California’s Senate voted yesterday in favor of a bill that would allow schools to suspend or expel students who engage in cyberbullying. The State Assembly must now reconcile the Sentate’s version with its own before deciding to send the legislation to Governor Arnold Schwarzenegger for signature. If enacted, California will join other states like Iowa, New Jersey, Oregon, Minnesota and Missouri that have passed laws to try and prevent cyberbullying and harrassment. (read full article)

Book: Cyberbullying – Bullying Beyond the Schoolyard August 11, 2008

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Yubanet Review

“Teens and tweens have been bullying each other for generations. The bullies of today, however, have the advantage of utilizing technology such as computers, cell phones and other electronic devices to inflict harm on others. In their book due out this month, Bullying Beyond the Schoolyard: Preventing and Responding to Cyberbullying, Dr. Sameer Hinduja, Florida Atlantic University researcher, assistant professor in the department of criminal justice in the College of Architecture, Urban and Public Affairs, and Internet safety expert, and Dr. Justin W. Patchin, assistant professor of criminal justice at the University of Wisconsin-Eau Claire, provide a comprehensive guide to identify, prevent and respond to this increasingly serious problem. The book is primarily based on Hinduja and Patchin’s original research with thousands of adolescents, many of whom were victims of cyberbullying. In addition to providing numerous practical strategies for educators, parents and other youth-serving adults, the book includes personal stories and case scenarios, an extensive overview of terminology and legal issues, and a clear explanation of the scope and prevalence of online aggression among youth.”

Queens Federation of Churches Warns of on-line vandalism of religious sites August 5, 2008

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Worldwide Faith News, 4 August 2008

A group calling itself “Anonymous,” specializing in on-line vandalism, obscenity, and harassment, has
stepped up its attacks on ethnic and religious minorities and individual citizens — and church human rights groups, including the Queens
Federation of Churches, are sounding the alarm.

“These people are truly cyber-terrorists,” said Rev. N. J. L’Heureux, Jr., Executive Director of the Queens Federation of Churches, who serves
as the Moderator of the National Council of Churches Committee on Religious Liberty. “Their manifestos and their campaigns are aimed at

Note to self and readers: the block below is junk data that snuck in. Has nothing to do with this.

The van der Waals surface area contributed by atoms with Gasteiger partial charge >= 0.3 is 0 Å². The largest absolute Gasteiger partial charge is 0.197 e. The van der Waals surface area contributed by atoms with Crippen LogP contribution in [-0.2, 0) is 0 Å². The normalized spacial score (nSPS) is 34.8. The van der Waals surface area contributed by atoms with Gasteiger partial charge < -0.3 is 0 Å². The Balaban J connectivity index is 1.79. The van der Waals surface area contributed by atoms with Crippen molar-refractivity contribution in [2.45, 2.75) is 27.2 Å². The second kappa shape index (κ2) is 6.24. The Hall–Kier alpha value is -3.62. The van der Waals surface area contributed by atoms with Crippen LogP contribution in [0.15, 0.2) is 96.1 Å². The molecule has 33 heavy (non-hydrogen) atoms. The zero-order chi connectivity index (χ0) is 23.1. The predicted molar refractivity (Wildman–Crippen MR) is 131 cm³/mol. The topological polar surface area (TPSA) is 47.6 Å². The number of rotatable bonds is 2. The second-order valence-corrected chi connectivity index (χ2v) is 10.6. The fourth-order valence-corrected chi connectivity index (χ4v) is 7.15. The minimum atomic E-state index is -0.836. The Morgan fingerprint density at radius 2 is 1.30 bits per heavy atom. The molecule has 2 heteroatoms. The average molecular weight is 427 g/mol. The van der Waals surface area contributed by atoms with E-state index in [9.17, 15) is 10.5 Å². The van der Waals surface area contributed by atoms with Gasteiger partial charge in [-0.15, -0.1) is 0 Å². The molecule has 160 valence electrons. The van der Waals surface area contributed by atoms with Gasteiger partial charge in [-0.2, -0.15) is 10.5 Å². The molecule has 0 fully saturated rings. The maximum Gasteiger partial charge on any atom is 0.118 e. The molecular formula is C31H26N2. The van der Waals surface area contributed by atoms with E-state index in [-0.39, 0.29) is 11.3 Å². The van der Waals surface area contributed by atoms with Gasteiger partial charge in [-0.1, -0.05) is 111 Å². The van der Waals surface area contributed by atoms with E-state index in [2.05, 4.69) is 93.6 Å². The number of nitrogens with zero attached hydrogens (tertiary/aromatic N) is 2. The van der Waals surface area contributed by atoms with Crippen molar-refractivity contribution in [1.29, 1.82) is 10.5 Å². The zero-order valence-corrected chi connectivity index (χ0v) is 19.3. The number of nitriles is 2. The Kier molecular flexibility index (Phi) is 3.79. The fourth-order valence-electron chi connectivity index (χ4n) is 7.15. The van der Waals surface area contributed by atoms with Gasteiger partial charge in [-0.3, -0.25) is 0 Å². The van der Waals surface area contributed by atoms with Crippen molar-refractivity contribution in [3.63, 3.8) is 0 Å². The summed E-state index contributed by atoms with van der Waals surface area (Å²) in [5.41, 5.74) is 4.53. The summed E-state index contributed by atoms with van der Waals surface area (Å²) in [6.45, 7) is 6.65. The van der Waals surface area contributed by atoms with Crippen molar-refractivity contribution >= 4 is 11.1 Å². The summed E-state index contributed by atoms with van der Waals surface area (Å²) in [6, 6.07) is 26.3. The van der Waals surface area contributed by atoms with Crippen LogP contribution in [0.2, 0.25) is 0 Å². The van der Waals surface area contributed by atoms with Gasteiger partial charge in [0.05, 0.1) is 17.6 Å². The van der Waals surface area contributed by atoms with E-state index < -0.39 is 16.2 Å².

creating as much destruction as possible.”

Among those whose pain Anonymous laughs at, are those who suffer from epilepsy. Wired.com reported that hackers, likely Anonymous, had
descended on an epilepsy support message board and used code and flashing animation to trigger migraine headaches and seizures in some
users. Anonymous responded, “The epilepsy raid was mostly win, but there was one glaring failure, in that nobody died from our attacks.”

When a Finnish Anonymous poster named Pekka-Eric Auvinen said online that he was going to kill people at his high school, another Anonymous
member wrote, “DO IT, FAGGOT.” On November 7, 2007, Auvinen killed nine people including himself.

Most recently, June 27, 2008, as reported by MTV News, Anonymous hackers defaced two popular Hip-Hop music websites, substituting fake headlines
and obviously photoshopped pictures saturated with racial slurs and other offensive terms. The CEO of SOHH.com, one of the attacked sites,
issued a statement saying, “It appears that hackers are specifically targeting Black, Hispanic, Asian and Jewish youth who ascribe to hip-hop
culture.”

The New York Times Magazine (August 3, 2008) focused on “The Trolls Among Us,” examining Internet message boards which have spawned groups
such as “Anonymous.”

In 2007, Fox News documented some of the crimes of Anonymous: destroying websites, death threats and spreading lies about people’s lives.

Anonymous posted their response on YouTube with a creepy synthetic voice-over: “We are the face of chaos and the harbingers of judgment. We
laugh in the face of tragedy. We’ll mock those who are in pain. We rush the lives of other people simply because we can. Hundred die in a plane
crash. We laugh. The nation mourns over a school shooting, we laugh. We’re the embodiment of humanity with no remorse, no caring, no love, or
no sense of morality.”

Meeting in Los Angeles on May 6th, a group of more than 100 law enforcement and government officials, clergy and educators discussed the
rise of Internet hate crimes, with the activities like Anonymous featuring prominently.

“Anonymous has even called themselves ‘Legion,’ a reference to the demons cast out by Christ in Marc 5:9 and Luke 8:30,” says L’Heureux.
“People of all faiths, working with law enforcement as necessary, should see that this sort of cyber-crime is cast out of the Internet, and the
real world, both.”

The Trolls Among Us August 4, 2008

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New York Times on the character of “Internet trolls” or better: those behind cyber-crimes:

One afternoon in the spring of 2006, for reasons unknown to those who knew him, Mitchell Henderson, a seventh grader from Rochester, Minn., took a .22-caliber rifle down from a shelf in his parents’ bedroom closet and shot himself in the head. The next morning, Mitchell’s school assembled in the gym to begin mourning. His classmates created a virtual memorial on MySpace and garlanded it with remembrances. One wrote that Mitchell was “an hero to take that shot, to leave us all behind. God do we wish we could take it back. . . . ” Someone e-mailed a clipping of Mitchell’s newspaper obituary to MyDeathSpace.com, a Web site that links to the MySpace pages of the dead. From MyDeathSpace, Mitchell’s page came to the attention of an Internet message board known as /b/ and the “trolls,” as they have come to be called, who dwell there. (go to the remainder of the 10 page article)